The Administration of Chiefdoms
The Wiaganaab and some of his
kambonnalima is paying a visit to the Sandemnaab
On February 9th, 2006 I was able to take part in the installation of the court-officers of the Habondeng chief (Yikpabongo, Komaland). I had the impression that many rituals and above all the names of the officers were adopted from the Mamprusi. Among the new officers were also some kambonnaling1 and I was told that previously these people had been military commanders of the chief’s warriors. There is no doubt that the Konni kambonnaang is linguistically related to the Buli kambonnaab, but the duties of a Bulsa kambonnaab, also called a subchief, seem to be different from those of a Koma kambonnaang. This persuaded me to pay a visit to the Wiaganaab, whom for many years I have called my friend, and ask him to give me some information about the structure and organisation of a chiefly court. The first Bulsa kambonnalima were installed by the British colonial administration. Today their office is related to a precisely defined area in which they have taken over particular tasks commissioned by the chief. The Wiaga chief has 16 kambonnalima (see box), who were elected by the heads of compounds (yeri nyam) in a way similar to how chiefs are elected, which means that on election day a candidate is placed under a tree and all of those men who vote for him join him. The votes prescribe who will be the next kambonnaab for a particular section. A kambonnaab can be deposed by the chief and his elders in consensus with the people.
1. Yisobsa-Guuta (Yisobsa-West)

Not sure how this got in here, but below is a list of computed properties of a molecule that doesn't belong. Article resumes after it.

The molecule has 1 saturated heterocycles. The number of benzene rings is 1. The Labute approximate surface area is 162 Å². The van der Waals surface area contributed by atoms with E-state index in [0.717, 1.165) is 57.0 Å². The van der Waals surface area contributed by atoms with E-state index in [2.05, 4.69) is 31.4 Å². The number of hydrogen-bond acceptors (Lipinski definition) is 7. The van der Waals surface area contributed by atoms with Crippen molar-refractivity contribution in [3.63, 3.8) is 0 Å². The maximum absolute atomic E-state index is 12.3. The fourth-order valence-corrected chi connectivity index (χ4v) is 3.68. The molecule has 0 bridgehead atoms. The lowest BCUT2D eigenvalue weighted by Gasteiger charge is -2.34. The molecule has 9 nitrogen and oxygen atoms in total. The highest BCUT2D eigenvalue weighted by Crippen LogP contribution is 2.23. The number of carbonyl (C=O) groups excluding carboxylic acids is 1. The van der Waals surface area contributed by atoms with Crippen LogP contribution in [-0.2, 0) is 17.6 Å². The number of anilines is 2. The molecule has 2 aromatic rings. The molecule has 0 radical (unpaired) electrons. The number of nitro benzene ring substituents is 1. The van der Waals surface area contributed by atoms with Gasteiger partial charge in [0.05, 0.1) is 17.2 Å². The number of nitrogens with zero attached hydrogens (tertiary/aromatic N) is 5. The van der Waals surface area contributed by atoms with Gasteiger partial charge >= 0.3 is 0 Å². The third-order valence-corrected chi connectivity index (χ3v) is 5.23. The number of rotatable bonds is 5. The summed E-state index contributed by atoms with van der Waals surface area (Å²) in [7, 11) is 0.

2. Yisobsa-Kpaandem (Yisobsa-East)
In addition to the kambonnalima the court officers, also called elders (nisomba) assist the chief in administering the village affairs falling under the responsibilities of a chief. In Wiaga this body of elders consists of the following people:
1) Biisitieroa: the "linguist" or "interpreter", who, in a speech, repeats the chief’s quietly spoken phrases in a loud voice
2) Nisom-naab: the leader of administration
3) Nansiung-naab: He must be from the chief’s compound and represents the interests of this compound.
4) Tugoruk-naab: war leader
5) Bimbaansa-naab: youth leader
6) Naayogsum-naab: the person responsible for the chief’s umbrella
7) Tantieroa: messenger; under him there are some sub-messengers
8) Mangazia: the women’s leader; she does not take part in all meetings of the elders.
9-11) Three representatives of the kambonnalima (subchiefs)
12) The secretary: He records the minutes of the proceedings.
On principle, the structure of this advisory board is similar across all Bulsa villages. In Sandema, there are, however, more kambonnalima (22 in 2011).
Traditional councils (which today are called area councils) were institutions which had been independent from the chiefly court. Today, however, these councils are summoned by the chief and their formerly independent committees now usually consist of the chief’s elders. There are eight area councils in the Bulsa District, which together make up the District Assembly. One council may comprises deputies from one, two or three chiefdoms, e.g.:
one council for Sandema
one council for Chuchuliga
one council for Fumbisi
one council for Wiaga and Kadema
one council for Bachonsa, Doninga and Siniensi
one council for Gbedema and Kanjaga
The Sandemnaab (in red) and some of his elders
For the future some very drastic changes are under discussion. It has been proposed to give all Bulsa chiefs the status of a paramount chief. This would mean that the current leading position of the Sandemnaab and his influence on the elections of the other chiefs would have to be given up.
Another plan is to separate the present Bulsa District, the largest in the Upper East Region, into a Northern and a Southern district. Even today the Bulsa District forms two constituencies in all elections: Bulsa North and Bulsa South. To make the number of voters in both constituencies approximately equal some sections of Wiaga (e.g. Zamsa) were added to the Bulsa South Constituency. Now people of Wiaga fear that these sections may also become part of the Southern Bulsa District.
The problem of the Bulsa who live in villages outside the Bulsa District will be discussed in a separate article of Buluk 6.
Link: Sections of the Bulsa District